Scientists map genome regions that regulate speed of brain aging
Scientists have identified regions of the human genome that regulate the speed of brain aging, according to an NIA-funded study published in Nature Neuroscience. The 15 genomic loci, which are specific locations on the chromosome (similar to a GPS address), either accelerate or slow down brain aging. This finding could help identify future drug targets for Alzheimer’s disease and related dementias, among other conditions.
Brain regions change and grow differently across the human lifespan, with faster development often seen during childhood and atrophy (the loss of brain cells) seen more commonly in older age. Genetic and environmental factors influence these brain structure changes that vary greatly from person to person and can affect cognitive function and the risk for neurological diseases and psychiatric disorders.
For this study, a global team of more than 200 scientists who are part of the Enhancing NeuroImaging Genetics through Meta-Analysis (ENIGMA) Consortium, which is led by the University of Southern California, looked worldwide for people whose brains had been scanned twice with MRI. By examining brain scan data from 15,640 volunteers, the researchers could determine baseline measures of how fast tissue in brain regions crucial for memory, thinking, and emotions were growing or shrinking over time.
Next, the team cross-referenced brain-tissue change rates with approximately 1 million markers in their genomes. They used this data to create a heat map that identified 15 genomic loci or “hot spots” on the chromosome where a particular DNA pattern or gene affected the speed of brain changes. The APOE gene, known to increase the risk for Alzheimer’s and related dementias, was one spot that popped up in the analysis as a factor accelerating tissue decline in the hippocampus and amygdala brain regions, which are commonly damaged by Alzheimer’s.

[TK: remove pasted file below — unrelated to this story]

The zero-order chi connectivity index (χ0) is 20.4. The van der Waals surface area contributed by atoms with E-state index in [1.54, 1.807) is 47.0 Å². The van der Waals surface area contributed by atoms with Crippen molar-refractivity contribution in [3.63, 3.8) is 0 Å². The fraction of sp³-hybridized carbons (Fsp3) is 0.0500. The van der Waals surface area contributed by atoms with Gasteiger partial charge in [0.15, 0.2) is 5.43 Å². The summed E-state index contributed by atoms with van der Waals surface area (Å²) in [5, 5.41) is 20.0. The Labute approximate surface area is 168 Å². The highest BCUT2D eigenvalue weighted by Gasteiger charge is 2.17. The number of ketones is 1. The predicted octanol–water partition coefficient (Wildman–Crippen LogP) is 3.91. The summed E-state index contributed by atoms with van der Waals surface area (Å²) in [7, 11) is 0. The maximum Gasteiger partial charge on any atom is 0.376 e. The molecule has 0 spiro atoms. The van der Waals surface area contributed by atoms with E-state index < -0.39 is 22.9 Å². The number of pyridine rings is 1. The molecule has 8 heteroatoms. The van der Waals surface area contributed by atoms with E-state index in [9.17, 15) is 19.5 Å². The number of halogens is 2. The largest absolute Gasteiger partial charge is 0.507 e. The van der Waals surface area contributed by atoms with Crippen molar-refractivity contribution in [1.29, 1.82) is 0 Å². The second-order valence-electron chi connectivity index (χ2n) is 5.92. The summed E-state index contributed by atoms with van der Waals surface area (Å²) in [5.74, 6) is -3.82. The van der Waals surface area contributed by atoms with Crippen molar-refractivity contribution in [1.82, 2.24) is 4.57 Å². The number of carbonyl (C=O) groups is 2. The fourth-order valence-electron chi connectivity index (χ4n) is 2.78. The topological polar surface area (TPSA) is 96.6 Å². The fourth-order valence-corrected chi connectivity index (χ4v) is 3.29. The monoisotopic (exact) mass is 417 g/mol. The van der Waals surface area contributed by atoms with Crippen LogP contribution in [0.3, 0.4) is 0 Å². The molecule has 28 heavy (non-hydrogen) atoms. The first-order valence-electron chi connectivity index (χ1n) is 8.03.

Various other genes affecting brain growth or shrinkage were flagged, with some having a more significant impact in childhood and others more pronounced in adult brains. There was overlap in some of the identified loci, which were associated with a broad array of health factors, including cognitive function, depression, schizophrenia, insomnia, height, body mass index, and smoking.
The researchers also found that several gene sets that interacted with tau protein were associated with brain change rates. The abnormal buildup of tau protein is a common pathology of Alzheimer’s and is also associated with Down syndrome and amyotrophic lateral sclerosis. The scientists see this as evidence of the connection of these genes to neurodegeneration and aging.
The team believes these findings may guide future studies in the intersection of aging, brain development, and the prevention of brain disorders. They plan to follow up this study with further exploration of how genomic blueprints influence brain structure changes across the human lifespan.
This research was supported by NIA grants U01AG068057, R01AG058854, R01AG059874, along with grants from the NIH National Institute of Mental Health (R01MH117601), NIH National Institute of Biomedical Imaging and Bioengineering (P41 EB015922), and the Alzheimer’s Association.
These activities relate to NIA’s AD+ADRD Research Implementation Milestone 2.C, “Create research programs on epigenetics to understand how genetic and environmental factors interact across the lifespan to influence brain aging and risk for disease and to identify potential targets for treatment and prevention.”
Reference: Brouwer RM, et al. Genetic variants associated with longitudinal changes in brain structure across the lifespan. Nature Neuroscience. 2022;25(4):421-432. doi:10.1038/s41593-022-01042-4.